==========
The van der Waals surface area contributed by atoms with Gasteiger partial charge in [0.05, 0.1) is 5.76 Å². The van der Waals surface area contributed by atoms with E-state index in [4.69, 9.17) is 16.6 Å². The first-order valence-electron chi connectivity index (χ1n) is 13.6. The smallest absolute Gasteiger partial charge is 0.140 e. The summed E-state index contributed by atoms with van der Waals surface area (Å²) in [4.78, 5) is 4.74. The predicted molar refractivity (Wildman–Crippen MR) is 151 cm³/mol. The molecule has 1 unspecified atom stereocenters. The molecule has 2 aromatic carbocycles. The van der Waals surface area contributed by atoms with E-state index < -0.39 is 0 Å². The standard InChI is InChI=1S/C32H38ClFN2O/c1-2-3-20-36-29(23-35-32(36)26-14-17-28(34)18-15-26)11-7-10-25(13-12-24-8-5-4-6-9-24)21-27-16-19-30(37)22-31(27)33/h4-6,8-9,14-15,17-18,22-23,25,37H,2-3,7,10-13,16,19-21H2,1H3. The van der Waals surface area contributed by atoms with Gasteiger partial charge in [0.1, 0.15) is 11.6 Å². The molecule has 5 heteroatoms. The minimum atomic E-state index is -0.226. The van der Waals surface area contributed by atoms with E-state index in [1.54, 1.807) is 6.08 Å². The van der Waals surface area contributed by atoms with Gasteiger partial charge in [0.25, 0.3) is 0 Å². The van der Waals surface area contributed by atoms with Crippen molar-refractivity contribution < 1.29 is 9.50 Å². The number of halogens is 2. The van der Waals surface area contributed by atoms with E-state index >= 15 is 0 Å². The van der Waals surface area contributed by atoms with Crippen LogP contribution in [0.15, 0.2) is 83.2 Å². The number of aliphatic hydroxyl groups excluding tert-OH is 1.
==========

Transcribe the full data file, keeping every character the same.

The van der Waals surface area contributed by atoms with Gasteiger partial charge in [0.05, 0.1) is 5.76 Å². The van der Waals surface area contributed by atoms with E-state index in [4.69, 9.17) is 16.6 Å². The first-order valence-electron chi connectivity index (χ1n) is 13.6. The smallest absolute Gasteiger partial charge is 0.140 e. The summed E-state index contributed by atoms with van der Waals surface area (Å²) in [4.78, 5) is 4.74. The predicted molar refractivity (Wildman–Crippen MR) is 151 cm³/mol. The molecule has 1 unspecified atom stereocenters. The molecule has 2 aromatic carbocycles. The van der Waals surface area contributed by atoms with E-state index < -0.39 is 0 Å². The standard InChI is InChI=1S/C32H38ClFN2O/c1-2-3-20-36-29(23-35-32(36)26-14-17-28(34)18-15-26)11-7-10-25(13-12-24-8-5-4-6-9-24)21-27-16-19-30(37)22-31(27)33/h4-6,8-9,14-15,17-18,22-23,25,37H,2-3,7,10-13,16,19-21H2,1H3. The van der Waals surface area contributed by atoms with Gasteiger partial charge in [0.1, 0.15) is 11.6 Å². The molecule has 5 heteroatoms. The minimum atomic E-state index is -0.226. The van der Waals surface area contributed by atoms with E-state index in [1.54, 1.807) is 6.08 Å². The van der Waals surface area contributed by atoms with Gasteiger partial charge in [0.25, 0.3) is 0 Å². The van der Waals surface area contributed by atoms with Crippen molar-refractivity contribution < 1.29 is 9.50 Å². The number of halogens is 2. The van der Waals surface area contributed by atoms with E-state index >= 15 is 0 Å². The van der Waals surface area contributed by atoms with Crippen LogP contribution in [0.15, 0.2) is 83.2 Å². The number of aliphatic hydroxyl groups excluding tert-OH is 1.